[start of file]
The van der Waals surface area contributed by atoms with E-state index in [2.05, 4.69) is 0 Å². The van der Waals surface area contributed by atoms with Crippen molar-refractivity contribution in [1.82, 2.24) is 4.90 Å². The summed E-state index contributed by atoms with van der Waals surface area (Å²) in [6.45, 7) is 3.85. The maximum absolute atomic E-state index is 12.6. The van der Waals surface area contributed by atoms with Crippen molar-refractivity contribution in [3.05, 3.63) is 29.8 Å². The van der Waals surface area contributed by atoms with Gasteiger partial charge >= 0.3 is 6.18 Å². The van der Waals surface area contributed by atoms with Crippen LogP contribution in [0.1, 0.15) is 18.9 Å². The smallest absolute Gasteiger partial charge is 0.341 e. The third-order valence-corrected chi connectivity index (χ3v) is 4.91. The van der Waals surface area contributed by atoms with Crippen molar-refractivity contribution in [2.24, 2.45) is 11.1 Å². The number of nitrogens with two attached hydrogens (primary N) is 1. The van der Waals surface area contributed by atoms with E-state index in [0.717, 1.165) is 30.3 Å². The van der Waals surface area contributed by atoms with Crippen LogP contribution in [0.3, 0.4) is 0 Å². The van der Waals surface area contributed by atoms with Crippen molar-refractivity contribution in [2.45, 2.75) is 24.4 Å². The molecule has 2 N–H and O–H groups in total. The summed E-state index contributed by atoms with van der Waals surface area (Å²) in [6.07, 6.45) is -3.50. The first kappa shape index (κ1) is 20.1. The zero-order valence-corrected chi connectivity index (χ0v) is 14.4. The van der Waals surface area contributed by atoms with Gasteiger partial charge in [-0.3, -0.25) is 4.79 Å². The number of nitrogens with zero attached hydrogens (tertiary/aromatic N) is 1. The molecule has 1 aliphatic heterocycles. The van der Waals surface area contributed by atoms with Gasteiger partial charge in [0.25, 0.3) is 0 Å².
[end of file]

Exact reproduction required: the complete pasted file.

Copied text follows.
The van der Waals surface area contributed by atoms with E-state index in [2.05, 4.69) is 0 Å². The van der Waals surface area contributed by atoms with Crippen molar-refractivity contribution in [1.82, 2.24) is 4.90 Å². The summed E-state index contributed by atoms with van der Waals surface area (Å²) in [6.45, 7) is 3.85. The maximum absolute atomic E-state index is 12.6. The van der Waals surface area contributed by atoms with Crippen molar-refractivity contribution in [3.05, 3.63) is 29.8 Å². The van der Waals surface area contributed by atoms with Gasteiger partial charge >= 0.3 is 6.18 Å². The van der Waals surface area contributed by atoms with Crippen LogP contribution in [0.1, 0.15) is 18.9 Å². The smallest absolute Gasteiger partial charge is 0.341 e. The third-order valence-corrected chi connectivity index (χ3v) is 4.91. The van der Waals surface area contributed by atoms with Crippen molar-refractivity contribution in [2.24, 2.45) is 11.1 Å². The number of nitrogens with two attached hydrogens (primary N) is 1. The van der Waals surface area contributed by atoms with E-state index in [0.717, 1.165) is 30.3 Å². The van der Waals surface area contributed by atoms with Crippen LogP contribution in [0.3, 0.4) is 0 Å². The van der Waals surface area contributed by atoms with Crippen molar-refractivity contribution in [2.45, 2.75) is 24.4 Å². The molecule has 2 N–H and O–H groups in total. The summed E-state index contributed by atoms with van der Waals surface area (Å²) in [6.07, 6.45) is -3.50. The first kappa shape index (κ1) is 20.1. The zero-order valence-corrected chi connectivity index (χ0v) is 14.4. The van der Waals surface area contributed by atoms with Gasteiger partial charge in [-0.3, -0.25) is 4.79 Å². The number of nitrogens with zero attached hydrogens (tertiary/aromatic N) is 1. The molecule has 1 aliphatic heterocycles. The van der Waals surface area contributed by atoms with Gasteiger partial charge in [0.25, 0.3) is 0 Å².